Explore Freedom

FFF Articles consists of every article that has ever been published by The Future of Freedom Foundation in reverse chronological order from our inception in 1989 to date. You can also search for FFF articles on the right side of the page under Find Freedom on FFF.

FFF Articles

TGIF: The Poison Called Nationalism

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Serbo-Croatian “Forward, the Light Brigade!” Was there a man dismay’d? Not tho’ the soldier knew Someone had blunder’d: Theirs not to make reply, Theirs not to reason why, Theirs but to do and die: Into the valley of Death Rode the six hundred “The Charge of the Light Brigade,” Alfred, Lord Tennyson The reason for the venom directed at those of us ... [click for more]

Smedley Butler and the Racket That Is War

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From 1898 to 1931, Smedley Darlington Butler was a member of the U.S. Marine Corps. By the time he retired he had achieved what was then the Corps’s highest rank, major general, and by the time he died in 1940, at 58, he had more decorations, including two medals of honor, than any other Marine. During his years in ... [click for more]

American Sniper: A Model American

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The votes are in and the decision is overwhelmingly clear. Chris Kyle—the Navy SEAL portrayed in the blockbuster movie purported killer of some 200 Iraqis during four tours of duty—is the people’s choice. From record ticket sales to major media accolades, from the halls of Congress to the White House, the nation has spoken: “American Sniper” is all-American. Chris Kyle—the ... [click for more]

States, United States: America’s James Bond Complex

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Today, American politicians of both major parties — conservatives, “moderates,” and so-called liberals alike — insist that the United States is an “exceptional,” even “indispensable” nation. In practice, this means that for the United States alone the rules are different. Particularly in international affairs, it — the government and its personnel — can do whatever deemed necessary to carry ... [click for more]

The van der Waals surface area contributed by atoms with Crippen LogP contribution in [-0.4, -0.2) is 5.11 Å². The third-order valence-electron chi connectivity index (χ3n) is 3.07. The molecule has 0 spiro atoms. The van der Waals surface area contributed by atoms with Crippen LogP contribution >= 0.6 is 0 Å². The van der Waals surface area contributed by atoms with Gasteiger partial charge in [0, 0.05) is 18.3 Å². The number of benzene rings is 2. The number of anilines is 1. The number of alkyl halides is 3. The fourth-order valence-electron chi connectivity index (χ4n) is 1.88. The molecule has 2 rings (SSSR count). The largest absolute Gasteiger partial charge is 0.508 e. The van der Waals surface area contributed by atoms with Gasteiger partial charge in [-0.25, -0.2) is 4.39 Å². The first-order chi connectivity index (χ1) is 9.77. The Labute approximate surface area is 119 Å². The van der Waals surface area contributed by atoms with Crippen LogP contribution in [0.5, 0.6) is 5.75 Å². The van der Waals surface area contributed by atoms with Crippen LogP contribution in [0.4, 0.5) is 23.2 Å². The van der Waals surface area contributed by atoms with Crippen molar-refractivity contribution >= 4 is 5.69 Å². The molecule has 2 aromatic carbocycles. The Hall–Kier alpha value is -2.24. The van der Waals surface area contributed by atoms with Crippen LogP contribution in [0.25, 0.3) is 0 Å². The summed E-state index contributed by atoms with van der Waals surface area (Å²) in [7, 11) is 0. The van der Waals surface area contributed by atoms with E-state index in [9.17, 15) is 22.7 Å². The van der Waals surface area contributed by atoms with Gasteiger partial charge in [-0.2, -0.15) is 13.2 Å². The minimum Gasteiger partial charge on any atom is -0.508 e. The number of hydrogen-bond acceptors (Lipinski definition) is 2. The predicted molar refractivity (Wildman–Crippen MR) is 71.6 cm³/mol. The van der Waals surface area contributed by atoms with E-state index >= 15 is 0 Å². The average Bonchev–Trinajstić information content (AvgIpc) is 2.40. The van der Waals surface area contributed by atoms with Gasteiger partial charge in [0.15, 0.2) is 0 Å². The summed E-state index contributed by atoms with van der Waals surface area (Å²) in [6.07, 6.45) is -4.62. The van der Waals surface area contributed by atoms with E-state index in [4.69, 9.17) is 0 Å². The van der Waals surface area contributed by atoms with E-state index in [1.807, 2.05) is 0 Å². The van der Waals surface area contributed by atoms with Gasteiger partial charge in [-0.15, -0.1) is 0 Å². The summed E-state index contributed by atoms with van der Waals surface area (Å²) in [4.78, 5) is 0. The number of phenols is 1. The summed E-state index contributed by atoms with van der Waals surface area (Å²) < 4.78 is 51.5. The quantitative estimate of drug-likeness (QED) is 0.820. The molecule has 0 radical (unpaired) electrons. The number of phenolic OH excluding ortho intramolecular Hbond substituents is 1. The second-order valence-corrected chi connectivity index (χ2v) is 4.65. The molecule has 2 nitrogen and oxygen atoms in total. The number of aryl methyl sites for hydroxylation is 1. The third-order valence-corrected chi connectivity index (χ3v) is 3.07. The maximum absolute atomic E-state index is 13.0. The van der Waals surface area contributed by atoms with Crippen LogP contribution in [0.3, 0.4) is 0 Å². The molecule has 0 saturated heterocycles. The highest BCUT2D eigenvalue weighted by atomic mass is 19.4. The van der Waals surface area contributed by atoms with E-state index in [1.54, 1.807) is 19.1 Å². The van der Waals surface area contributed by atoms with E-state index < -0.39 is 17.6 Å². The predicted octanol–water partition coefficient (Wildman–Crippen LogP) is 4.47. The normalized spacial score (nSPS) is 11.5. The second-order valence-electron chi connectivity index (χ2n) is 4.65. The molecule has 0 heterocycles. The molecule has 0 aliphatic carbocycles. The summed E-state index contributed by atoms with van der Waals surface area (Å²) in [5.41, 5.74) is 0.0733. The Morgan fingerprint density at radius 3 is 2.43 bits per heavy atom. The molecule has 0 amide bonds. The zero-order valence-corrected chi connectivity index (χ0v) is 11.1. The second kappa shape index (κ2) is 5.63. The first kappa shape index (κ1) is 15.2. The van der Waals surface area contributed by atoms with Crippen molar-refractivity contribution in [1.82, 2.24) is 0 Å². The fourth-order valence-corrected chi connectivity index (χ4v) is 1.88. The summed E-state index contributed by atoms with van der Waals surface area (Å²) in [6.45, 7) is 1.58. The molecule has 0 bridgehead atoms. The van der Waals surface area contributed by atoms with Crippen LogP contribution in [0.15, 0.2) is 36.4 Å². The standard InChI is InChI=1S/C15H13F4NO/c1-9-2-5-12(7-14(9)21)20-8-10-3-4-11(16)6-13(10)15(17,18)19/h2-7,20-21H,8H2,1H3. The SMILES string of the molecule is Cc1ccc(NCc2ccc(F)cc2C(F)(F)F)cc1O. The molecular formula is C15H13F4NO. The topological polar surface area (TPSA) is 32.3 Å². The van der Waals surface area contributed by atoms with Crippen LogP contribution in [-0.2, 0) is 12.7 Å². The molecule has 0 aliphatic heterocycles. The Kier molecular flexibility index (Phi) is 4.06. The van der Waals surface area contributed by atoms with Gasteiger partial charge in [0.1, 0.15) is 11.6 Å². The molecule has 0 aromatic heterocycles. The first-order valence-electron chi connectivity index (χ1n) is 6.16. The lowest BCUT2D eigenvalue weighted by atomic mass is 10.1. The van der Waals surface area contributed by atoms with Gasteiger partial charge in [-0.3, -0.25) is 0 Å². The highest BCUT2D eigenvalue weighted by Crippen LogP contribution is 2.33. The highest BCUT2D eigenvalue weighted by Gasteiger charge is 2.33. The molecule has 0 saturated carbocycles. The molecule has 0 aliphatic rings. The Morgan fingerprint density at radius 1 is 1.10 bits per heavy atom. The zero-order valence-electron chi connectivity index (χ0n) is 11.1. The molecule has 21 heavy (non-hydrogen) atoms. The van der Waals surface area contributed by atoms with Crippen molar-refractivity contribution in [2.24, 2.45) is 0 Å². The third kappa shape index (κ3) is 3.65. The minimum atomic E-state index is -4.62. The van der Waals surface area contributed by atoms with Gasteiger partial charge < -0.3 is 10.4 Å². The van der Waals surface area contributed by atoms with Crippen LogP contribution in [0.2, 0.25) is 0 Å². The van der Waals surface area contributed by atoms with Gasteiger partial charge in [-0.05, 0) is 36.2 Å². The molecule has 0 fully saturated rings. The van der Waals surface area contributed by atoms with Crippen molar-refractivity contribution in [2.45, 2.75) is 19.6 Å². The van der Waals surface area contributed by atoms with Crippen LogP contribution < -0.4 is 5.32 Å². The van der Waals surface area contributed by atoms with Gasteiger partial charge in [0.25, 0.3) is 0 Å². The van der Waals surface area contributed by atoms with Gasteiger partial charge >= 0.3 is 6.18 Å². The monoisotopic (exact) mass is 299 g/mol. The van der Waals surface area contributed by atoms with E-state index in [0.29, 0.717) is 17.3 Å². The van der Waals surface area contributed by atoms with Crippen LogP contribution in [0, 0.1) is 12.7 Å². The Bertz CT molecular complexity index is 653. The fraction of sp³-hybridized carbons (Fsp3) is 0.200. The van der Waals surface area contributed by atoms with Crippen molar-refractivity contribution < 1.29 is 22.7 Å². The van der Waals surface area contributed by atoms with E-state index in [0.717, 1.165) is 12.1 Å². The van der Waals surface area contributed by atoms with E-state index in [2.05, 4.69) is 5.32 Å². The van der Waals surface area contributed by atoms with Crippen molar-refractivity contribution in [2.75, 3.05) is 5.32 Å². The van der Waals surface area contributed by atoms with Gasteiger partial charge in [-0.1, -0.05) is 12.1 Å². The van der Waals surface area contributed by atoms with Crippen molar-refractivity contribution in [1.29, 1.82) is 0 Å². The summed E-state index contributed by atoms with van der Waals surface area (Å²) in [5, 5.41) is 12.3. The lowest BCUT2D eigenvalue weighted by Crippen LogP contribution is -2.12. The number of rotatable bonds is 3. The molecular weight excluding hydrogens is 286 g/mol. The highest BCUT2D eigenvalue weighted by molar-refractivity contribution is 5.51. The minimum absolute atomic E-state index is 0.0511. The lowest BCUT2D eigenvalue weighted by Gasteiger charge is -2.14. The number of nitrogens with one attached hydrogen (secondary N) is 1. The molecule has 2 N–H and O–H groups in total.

The Ghosts of Yalta Still Haunt the World

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Seventy years ago, during the week of February 4-11, 1945, the most momentous conference of the Second World War was held at Yalta in the Crimea between Franklin D. Roosevelt, Winston Churchill and Joseph Stalin. Their decisions have affected much of the world ever since. The Scars of the Second World War The Second World War left a permanent scar on ... [click for more]

TGIF: The Consequences of Liberty

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Consistent free-market advocates — and not just professional economists — are not only enthusiastic about their preferred system of political economy; they are very enthusiastic. At least part of that enthusiasm is fueled by a well-grounded conviction that the general level of prosperity would be unprecedentedly high if people were free to engage in peaceful production and exchange without ... [click for more]

Bartolomé de las Casas: All Mankind Is One

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The 16th-century Spanish historian and Dominican Bartolomé de las Casas (1484–1566) fought against the violent colonization of and enslavement in the New World. He spoke against imperialism and for universal human rights. “All mankind is one,” he insisted; every individual possessed an identical, natural right to liberty. Las Casas was born in Seville at a fortunate time. The Italian Renaissance ... [click for more]

The American Sniper Was No Hero

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Portuguese Despite what some people think, hero is not a synonym for competent government-hired killer. If Clint Eastwood’s record-breaking movie, American Sniper, launches a frank public conversation about war and heroism, the great director will have performed a badly needed service for the country and the world. This is neither ... [click for more]

How Laws Are Passed, Maintained, and Changed

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Madmen, Intellectuals, and Academic Scribblers: The Economic Engine of Political Change by Wayne A. Leighton and Edward J. Lopez (Stanford Economics and Finance 2013), 209 pages. Have you ever wondered why democracies so often generate public policies that are wasteful and unjust? Have you asked why such policies persist over long periods, even when they are known to ... [click for more]
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